We interviewed Eric Ekes, Sky-Futures USA Inspection Engineer from across the pond on what his job is, how he has seen Oil & Gas inspections in the Gulf of Mexico change and why drone technology excites him.

What is your current role at Sky-Futures?

I work for Sky-Futures USA as an Inspection Engineer/Drone Camera Operator. I work closely with the pilots who fly the drones to develop a flight plan and inspection plan for the asset to be inspected. I am responsible for manipulating the camera and taking video and/or still imagery of the items to be inspected and any area of concerns I may find. I liaise with the client beforehand to confirm what needs to be inspected and ensure Sky-Futures has all of the necessary information needed to complete the inspection. After the job scope is complete I review all the data collected during the job and create a report based on the findings to turn into the client for their use and knowledge.

How did you find the job?

In June 2015 I saw a job posting for an “Inspection Engineer” for a company that utilises drones to perform inspections offshore. I had heard of drones being used overseas and I, of course, knew what drones were, but had yet to hear of them in the Gulf! I looked Sky-Futures up and was blown away by what I saw. Not only were they using drones to perform inspections offshore but they were very successful at it and they were looking to open an office in Houston.

How did you become an Inspector?

I would like to say I always planned on being an inspector in the oil field but that wouldn’t be true. I had just gotten out of the Navy and didn’t have a career path in mind. A friend reached out to me about moving to Houston and getting a job in the Oil and Gas industry. 9 years later I have carried out all aspects of inspections throughout the Gulf of Mexico, witnessing the whole process of a rig’s life – from fabrication to decommissioning and everything in between. I have now set foot on approximately 95% of the rigs in the Gulf of Mexico performing inspections.

What did your role traditionally involve?

To deliver an inspection I was used to working with or sending a 2-4 man crew for NDT or an RA Crew. This crew would have equipment taking up space on deck, as well as bed space onboard for what could be 1-4 weeks’ time. Flare inspections would be limited and time-consuming, with the flare boom having to be out of service and our ability to survey all of it limited. Set up by an RA crew could take a full day and the inspection itself could take up to 2 weeks to complete depending on the scope of work. Then there is the added time if the weather were to come through…

How are inspections you deliver now different?

Using the drone we can complete the inspection is several hours and work within weather windows. From my experience this past year with Sky-Futures there have been many instances where areas are just completely inaccessible from the ground that the drone sees with minimal effort. Even with RA or scaffolding, there are restrictions and limitations whereas with a drone they are few and far between. The efficiency of the data provided by drone versus a person hanging from a rope is incredible. Not only can you hand off extremely high quality data and reports but you aren’t putting persons at risk and shutting platforms or assets down for extended periods of time causing the client to lose potentially millions of dollars in revenue.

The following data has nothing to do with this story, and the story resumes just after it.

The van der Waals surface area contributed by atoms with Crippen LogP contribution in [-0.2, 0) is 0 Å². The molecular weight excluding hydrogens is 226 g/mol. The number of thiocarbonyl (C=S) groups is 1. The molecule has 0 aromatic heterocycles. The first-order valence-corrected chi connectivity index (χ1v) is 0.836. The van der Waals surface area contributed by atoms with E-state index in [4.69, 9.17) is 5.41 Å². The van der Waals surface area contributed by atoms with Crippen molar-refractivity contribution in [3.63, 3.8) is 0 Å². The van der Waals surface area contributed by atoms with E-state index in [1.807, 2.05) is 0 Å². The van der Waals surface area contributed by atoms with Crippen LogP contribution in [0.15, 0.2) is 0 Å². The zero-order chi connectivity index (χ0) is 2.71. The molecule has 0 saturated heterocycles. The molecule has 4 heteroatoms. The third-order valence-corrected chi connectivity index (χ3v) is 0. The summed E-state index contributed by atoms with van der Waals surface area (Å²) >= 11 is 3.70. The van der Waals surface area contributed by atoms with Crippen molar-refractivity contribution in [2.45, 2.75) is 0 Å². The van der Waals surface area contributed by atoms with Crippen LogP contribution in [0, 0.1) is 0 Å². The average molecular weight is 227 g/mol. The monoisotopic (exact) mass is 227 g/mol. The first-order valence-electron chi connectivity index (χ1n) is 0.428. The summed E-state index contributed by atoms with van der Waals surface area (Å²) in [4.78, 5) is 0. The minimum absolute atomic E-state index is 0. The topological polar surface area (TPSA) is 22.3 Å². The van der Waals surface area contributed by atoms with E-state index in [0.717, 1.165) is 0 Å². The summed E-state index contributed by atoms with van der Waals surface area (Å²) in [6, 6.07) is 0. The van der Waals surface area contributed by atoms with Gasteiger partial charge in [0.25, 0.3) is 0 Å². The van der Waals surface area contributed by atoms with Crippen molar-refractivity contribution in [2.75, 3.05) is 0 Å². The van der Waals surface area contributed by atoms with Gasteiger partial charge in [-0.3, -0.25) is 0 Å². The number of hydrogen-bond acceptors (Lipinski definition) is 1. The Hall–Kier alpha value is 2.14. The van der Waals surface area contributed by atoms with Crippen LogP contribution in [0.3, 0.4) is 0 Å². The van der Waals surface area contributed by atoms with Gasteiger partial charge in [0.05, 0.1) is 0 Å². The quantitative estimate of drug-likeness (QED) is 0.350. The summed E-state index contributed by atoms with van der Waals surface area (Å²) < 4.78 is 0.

How has the oil price affected inspections?

When the Oil price fell I understood how valuable having a job is and how being a part of a company that can not only save time and money but be extremely effective is the future. With the volatility of the market, money is, unfortunately, everything and if we can save our client’s money while at the same time providing better quality and more data that is priceless.

What’s been the biggest challenge?

One of the biggest challenges for Sky-Futures USA so far has been bringing Sky-Futures’ proven service over to a conservative market. We have spent time proving the service, and after completing our first inspection in the Gulf earlier this year, we see that it is now being accepted as the future of inspection in the region by our clients.

What’s the best part of your job?

The thought of being at the forefront of new technology with drone inspections. I see so many uses for drones in the Oil and Gas market, and for the first time I am excited by the new knowledge and experiences that lay ahead.

About Eric, Sky-Futures Inspection Engineer

Eric has spent more than 8 years as an offshore inspector in the Gulf of Mexico. During this time he supervised crews, interpreted scopes of work to minimize client costs, writing reports and managed crew, client and office communication. He has been on the majority of oil rigs in the Gulf whilst working for companies such as Oceaneering, SBM, Wood Group and GE where he used a range of traditional Non-Destructive Testing (NDT) methods. He now works as an Inspection Engineer for Sky-Futures USA, the world’s leading drone Technology Company in oil and gas. Eric spent 3 years in the United States Navy as an Aviation Maintenance Administrator maintaining aircraft flight logs and maintenance records for 12 F/A-18C fighter jets.

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